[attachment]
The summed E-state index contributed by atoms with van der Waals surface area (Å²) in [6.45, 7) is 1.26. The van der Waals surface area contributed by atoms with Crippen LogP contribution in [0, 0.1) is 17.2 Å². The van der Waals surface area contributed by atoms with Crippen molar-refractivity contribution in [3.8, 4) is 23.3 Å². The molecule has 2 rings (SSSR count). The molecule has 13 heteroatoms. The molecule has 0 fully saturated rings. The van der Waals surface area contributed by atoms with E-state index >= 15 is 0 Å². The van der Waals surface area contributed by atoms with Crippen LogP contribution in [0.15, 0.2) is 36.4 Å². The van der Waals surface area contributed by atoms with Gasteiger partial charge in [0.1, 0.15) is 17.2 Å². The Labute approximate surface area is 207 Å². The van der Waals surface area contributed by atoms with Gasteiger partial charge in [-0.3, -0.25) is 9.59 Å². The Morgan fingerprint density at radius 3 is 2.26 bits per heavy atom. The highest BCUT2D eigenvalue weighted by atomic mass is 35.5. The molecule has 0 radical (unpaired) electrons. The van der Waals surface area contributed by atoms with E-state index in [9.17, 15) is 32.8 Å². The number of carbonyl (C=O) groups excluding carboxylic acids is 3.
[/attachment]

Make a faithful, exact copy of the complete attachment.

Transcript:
The summed E-state index contributed by atoms with van der Waals surface area (Å²) in [6.45, 7) is 1.26. The van der Waals surface area contributed by atoms with Crippen LogP contribution in [0, 0.1) is 17.2 Å². The van der Waals surface area contributed by atoms with Crippen molar-refractivity contribution in [3.8, 4) is 23.3 Å². The molecule has 2 rings (SSSR count). The molecule has 13 heteroatoms. The molecule has 0 fully saturated rings. The van der Waals surface area contributed by atoms with E-state index >= 15 is 0 Å². The van der Waals surface area contributed by atoms with Crippen LogP contribution in [0.15, 0.2) is 36.4 Å². The van der Waals surface area contributed by atoms with Gasteiger partial charge in [0.1, 0.15) is 17.2 Å². The Labute approximate surface area is 207 Å². The van der Waals surface area contributed by atoms with Gasteiger partial charge in [-0.3, -0.25) is 9.59 Å². The Morgan fingerprint density at radius 3 is 2.26 bits per heavy atom. The highest BCUT2D eigenvalue weighted by atomic mass is 35.5. The molecule has 0 radical (unpaired) electrons. The van der Waals surface area contributed by atoms with E-state index in [9.17, 15) is 32.8 Å². The number of carbonyl (C=O) groups excluding carboxylic acids is 3.